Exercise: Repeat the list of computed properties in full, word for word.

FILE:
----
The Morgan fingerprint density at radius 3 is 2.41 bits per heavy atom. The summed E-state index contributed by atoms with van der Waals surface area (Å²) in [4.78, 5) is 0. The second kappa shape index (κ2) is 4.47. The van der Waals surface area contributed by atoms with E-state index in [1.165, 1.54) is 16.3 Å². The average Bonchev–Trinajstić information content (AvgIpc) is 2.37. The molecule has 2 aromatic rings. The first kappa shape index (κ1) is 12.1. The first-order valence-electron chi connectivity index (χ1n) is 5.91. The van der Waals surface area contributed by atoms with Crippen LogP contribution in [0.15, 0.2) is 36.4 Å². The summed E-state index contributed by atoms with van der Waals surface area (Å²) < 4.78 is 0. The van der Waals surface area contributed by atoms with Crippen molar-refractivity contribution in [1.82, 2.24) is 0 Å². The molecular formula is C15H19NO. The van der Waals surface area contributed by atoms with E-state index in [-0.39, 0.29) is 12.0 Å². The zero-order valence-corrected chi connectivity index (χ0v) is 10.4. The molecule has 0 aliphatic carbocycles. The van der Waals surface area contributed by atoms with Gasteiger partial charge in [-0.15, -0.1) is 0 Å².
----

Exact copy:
The Morgan fingerprint density at radius 3 is 2.41 bits per heavy atom. The summed E-state index contributed by atoms with van der Waals surface area (Å²) in [4.78, 5) is 0. The second kappa shape index (κ2) is 4.47. The van der Waals surface area contributed by atoms with E-state index in [1.165, 1.54) is 16.3 Å². The average Bonchev–Trinajstić information content (AvgIpc) is 2.37. The molecule has 2 aromatic rings. The first kappa shape index (κ1) is 12.1. The first-order valence-electron chi connectivity index (χ1n) is 5.91. The van der Waals surface area contributed by atoms with Crippen LogP contribution in [0.15, 0.2) is 36.4 Å². The summed E-state index contributed by atoms with van der Waals surface area (Å²) < 4.78 is 0. The van der Waals surface area contributed by atoms with Crippen molar-refractivity contribution in [1.82, 2.24) is 0 Å². The molecular formula is C15H19NO. The van der Waals surface area contributed by atoms with E-state index in [-0.39, 0.29) is 12.0 Å². The zero-order valence-corrected chi connectivity index (χ0v) is 10.4. The molecule has 0 aliphatic carbocycles. The van der Waals surface area contributed by atoms with Gasteiger partial charge in [-0.15, -0.1) is 0 Å².